I have this obsession with freezing food–as long as it can be frozen, I will freeze it. So in my tiny freezer, it is cramped with soup stock, duck fat, ramen, meyer lemon cream and a giant bag of homemade gyoza. The possibility of me starving to death is rather low.

Among my frozen (food) stock, one of my favourites is gyoza. They are great as late night snacks, and help to pimp up lacklustre meals. I only started making my own gyoza a few months ago, and I obsessed in getting the pleat right for the dumplings (at this stage, you might detect my OCD nature). Wrapping gyoza was easier than I expected–as long as you do not mind a few deformed looking ones.

Kimchi and tofu are my favourite fillings for gyoza. My homemade kimchi is slightly spicy and tangy and its flavours are absorbed by the firm tofu. There is a certain lightness in the kimchi tofu gyoza–you do not get too filled up as compared to meat-filled gyoza. So you do not feel guilty from eating them as supper.

Kimchi tofu gyoza
If you have fears in getting the pleat right for the gyoza, you don’t have to fret about it. You can keep things simple by just folding them. As long as they are delicious, no one will care how they look. But if you are really determined to make the pleat right, go to YouTube and do a search–there are many videos demonstrating the folding of gyoza.

Makes about 24 gyoza

1 packet of dumpling skin (round shaped)
300g kimchi, drain any excess liquid and roughly chop
200g firm tofu (tau kwa) (this is about one piece of tofu)
15g corn flour
1 teaspoon sugar
1 teaspoon sesame seed oil
1 egg, lightly beaten

-            Cut the tau kwa into small pieces and place them on a cheese cloth or a clean tea towel. Take the ends of the cloth/ towel and squeeze out all the liquid in the tau kwa. Once done, put the tau kwa in a large bowl.
-            In the large bowl, add in the rest of the ingredients and mix well. You can pan fried a bit of the filling to check on the seasoning. You might need more sugar as store bought kimchi tend to be on the sour side.
-            Once the filling is ready, it is time to wrap (at this point, prepare a bowl of water and set aside)! Place one dumpling skin onto the palm of your hand, using a teaspoon, scoop the filling and place it in the middle. Don’t go overzealous with the filling–when you wrap, the filling might leak out. Spread the filling, leaving the edge of the skin alone. Dip one of your fingers in the bowl of water, and wet the edge of the dumpling skin. At the lower half of the dumpling, hold the middle and fold. Press the middle of the skin and hold it with your thumb (the thumb is from the hand that is holding the gyoza). Start folding one side of the gyoza. Repeat for the other side.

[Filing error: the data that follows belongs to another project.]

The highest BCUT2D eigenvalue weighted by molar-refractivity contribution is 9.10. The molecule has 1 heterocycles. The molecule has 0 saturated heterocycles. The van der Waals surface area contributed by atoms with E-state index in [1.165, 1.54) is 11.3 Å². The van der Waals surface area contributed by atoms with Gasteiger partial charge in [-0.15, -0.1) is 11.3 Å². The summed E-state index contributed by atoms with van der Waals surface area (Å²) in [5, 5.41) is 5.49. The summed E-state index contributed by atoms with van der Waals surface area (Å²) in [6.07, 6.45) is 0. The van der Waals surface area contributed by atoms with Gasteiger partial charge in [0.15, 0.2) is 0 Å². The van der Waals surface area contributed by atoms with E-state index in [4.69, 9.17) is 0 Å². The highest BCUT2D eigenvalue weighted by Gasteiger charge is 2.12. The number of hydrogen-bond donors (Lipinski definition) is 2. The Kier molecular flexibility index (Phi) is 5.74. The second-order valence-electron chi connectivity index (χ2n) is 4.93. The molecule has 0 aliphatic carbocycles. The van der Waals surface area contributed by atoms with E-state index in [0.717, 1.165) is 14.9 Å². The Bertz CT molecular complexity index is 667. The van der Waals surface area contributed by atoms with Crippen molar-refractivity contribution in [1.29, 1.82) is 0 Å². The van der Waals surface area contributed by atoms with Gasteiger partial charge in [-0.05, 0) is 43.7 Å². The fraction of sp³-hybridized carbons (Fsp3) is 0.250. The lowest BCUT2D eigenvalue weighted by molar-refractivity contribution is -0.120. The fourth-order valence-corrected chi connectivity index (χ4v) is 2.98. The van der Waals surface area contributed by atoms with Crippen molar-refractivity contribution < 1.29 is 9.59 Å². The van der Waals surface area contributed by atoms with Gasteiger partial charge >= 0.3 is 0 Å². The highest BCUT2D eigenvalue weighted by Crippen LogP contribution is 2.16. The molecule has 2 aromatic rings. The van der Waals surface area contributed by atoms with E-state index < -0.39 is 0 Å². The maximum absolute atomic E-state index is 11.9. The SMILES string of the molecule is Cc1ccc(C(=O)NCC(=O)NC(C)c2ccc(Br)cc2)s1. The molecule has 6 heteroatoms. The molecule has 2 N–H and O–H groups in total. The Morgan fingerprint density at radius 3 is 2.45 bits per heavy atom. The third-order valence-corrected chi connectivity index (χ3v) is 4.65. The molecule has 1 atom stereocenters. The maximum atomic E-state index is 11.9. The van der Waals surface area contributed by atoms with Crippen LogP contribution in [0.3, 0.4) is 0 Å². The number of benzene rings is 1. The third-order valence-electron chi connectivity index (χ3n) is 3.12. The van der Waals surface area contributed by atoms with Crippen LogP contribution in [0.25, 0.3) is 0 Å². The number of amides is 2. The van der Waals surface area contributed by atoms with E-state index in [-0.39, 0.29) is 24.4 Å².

-            To cook, place a large frying pan (make sure the pan comes with a lid) over medium heat and add one tablespoon of vegetable oil. Once the pan is heat, place the gyoza in the pan. As the gyoza began to cook, add in half a cup of water (if you are using a smaller pan, you might not need so much water) and cover. Let the gyoza cook for around 5-7 minutes and remove lid. If there is still water in the pan, just the gyoza continue to cook until the water evaporated. Once all the water is gone, check the bottom of the gyoza, it should be browned and crisp. If not, leave them in the pan for a few more minutes.
-            Once the gyoza are cooked, remove and eat!
-            If you intend to freeze your gyoza, flour a baking tray and place the gyoza onto the tray. Once done, stick the tray in the freezer. Once the gyoza are frozen, remove from the tray and place them into a freezer bag. They can be kept for up to 3 months.